Irish Bank Fined for not Preventing Money Laundering
Ireland’s Central Bank announced Wednesday it had fined Allied Irish Banks Plc (AIB) – one of the country’s "big four" commercial lenders - €2.27 million (US$ 2.47 million) for "significant failures" in preventing money laundering and terrorist financing.
The Central Bank found that, between 2010 and 2014, AIB persistently failed to immediately report 211 suspicious transactions to police and tax authorities.
AIB also failed to ensure that approximately 573,000 customers who had held accounts since before 1995 had provided a proof of address and identification.
Notably, AIB’s anti-money laundering unit took more than 18 months to address its backlog of outstanding alerts, which at one point stood at over 4,200.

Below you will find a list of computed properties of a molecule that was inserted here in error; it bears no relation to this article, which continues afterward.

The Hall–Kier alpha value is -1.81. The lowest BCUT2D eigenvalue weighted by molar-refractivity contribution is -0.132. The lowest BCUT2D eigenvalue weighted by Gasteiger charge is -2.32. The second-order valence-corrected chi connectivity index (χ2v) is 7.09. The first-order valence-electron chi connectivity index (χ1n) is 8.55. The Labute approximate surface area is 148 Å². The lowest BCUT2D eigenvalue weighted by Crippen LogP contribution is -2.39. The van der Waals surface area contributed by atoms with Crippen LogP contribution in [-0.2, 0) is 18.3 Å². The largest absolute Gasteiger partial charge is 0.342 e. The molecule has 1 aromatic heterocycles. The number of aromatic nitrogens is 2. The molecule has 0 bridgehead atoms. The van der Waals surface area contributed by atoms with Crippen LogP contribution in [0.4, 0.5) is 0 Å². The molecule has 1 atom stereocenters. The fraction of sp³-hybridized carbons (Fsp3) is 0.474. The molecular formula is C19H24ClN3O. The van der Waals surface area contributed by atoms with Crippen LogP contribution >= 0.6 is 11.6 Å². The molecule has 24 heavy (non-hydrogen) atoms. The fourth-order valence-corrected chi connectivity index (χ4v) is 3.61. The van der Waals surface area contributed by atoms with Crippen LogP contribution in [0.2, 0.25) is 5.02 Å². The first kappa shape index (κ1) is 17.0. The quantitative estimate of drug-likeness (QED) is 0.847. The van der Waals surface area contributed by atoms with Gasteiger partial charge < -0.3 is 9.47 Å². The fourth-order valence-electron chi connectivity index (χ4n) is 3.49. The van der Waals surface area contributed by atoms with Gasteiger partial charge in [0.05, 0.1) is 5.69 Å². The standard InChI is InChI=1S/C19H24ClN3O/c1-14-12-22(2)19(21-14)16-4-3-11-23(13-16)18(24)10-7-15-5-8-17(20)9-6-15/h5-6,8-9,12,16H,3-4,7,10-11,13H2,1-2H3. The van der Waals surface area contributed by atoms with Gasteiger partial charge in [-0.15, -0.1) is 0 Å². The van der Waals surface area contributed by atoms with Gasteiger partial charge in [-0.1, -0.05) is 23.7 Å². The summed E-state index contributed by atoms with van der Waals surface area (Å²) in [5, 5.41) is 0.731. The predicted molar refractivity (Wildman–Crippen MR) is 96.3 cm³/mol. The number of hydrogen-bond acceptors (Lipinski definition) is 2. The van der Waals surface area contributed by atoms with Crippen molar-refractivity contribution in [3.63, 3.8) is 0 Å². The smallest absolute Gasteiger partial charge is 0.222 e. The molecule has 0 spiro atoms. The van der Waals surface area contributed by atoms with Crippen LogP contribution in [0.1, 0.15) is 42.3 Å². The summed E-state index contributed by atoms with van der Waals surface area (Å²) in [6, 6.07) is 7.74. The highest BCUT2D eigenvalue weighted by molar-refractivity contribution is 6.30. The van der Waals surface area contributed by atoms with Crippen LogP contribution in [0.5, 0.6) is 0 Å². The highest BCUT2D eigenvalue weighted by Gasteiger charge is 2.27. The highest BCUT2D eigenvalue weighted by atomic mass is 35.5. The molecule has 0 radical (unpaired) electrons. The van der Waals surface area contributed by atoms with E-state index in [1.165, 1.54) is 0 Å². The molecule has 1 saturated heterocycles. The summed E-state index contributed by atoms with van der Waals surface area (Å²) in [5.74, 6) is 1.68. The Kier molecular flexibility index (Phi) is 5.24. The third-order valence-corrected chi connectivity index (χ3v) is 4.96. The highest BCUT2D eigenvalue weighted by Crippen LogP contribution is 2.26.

AIB is one of the largest banks in Ireland with 206 branches and approximately 2.6 million customers.
The Central Bank’s Director of Enforcement, Derville Rowland, said "it was particularly concerning that sufficient resources were not applied promptly to investigate a substantial backlog of alerts of potentially suspicious activity."
In total, the Central Bank found that AIB had breached compliance laws six times.
"This is the second enforcement action taken, in the last six months, by the Central Bank against a bank for unacceptable weaknesses in its anti-money laundering framework," said Rowland.
In November, the Central Bank fined Ulster Bank €3.3 million (US$ 3.5 million) for similar breaches, Bloomberg reported.
Since 2006, the Central Bank has imposed 108 such fines, totaling €57 million (US$ 62 million), according to the Journal.ie.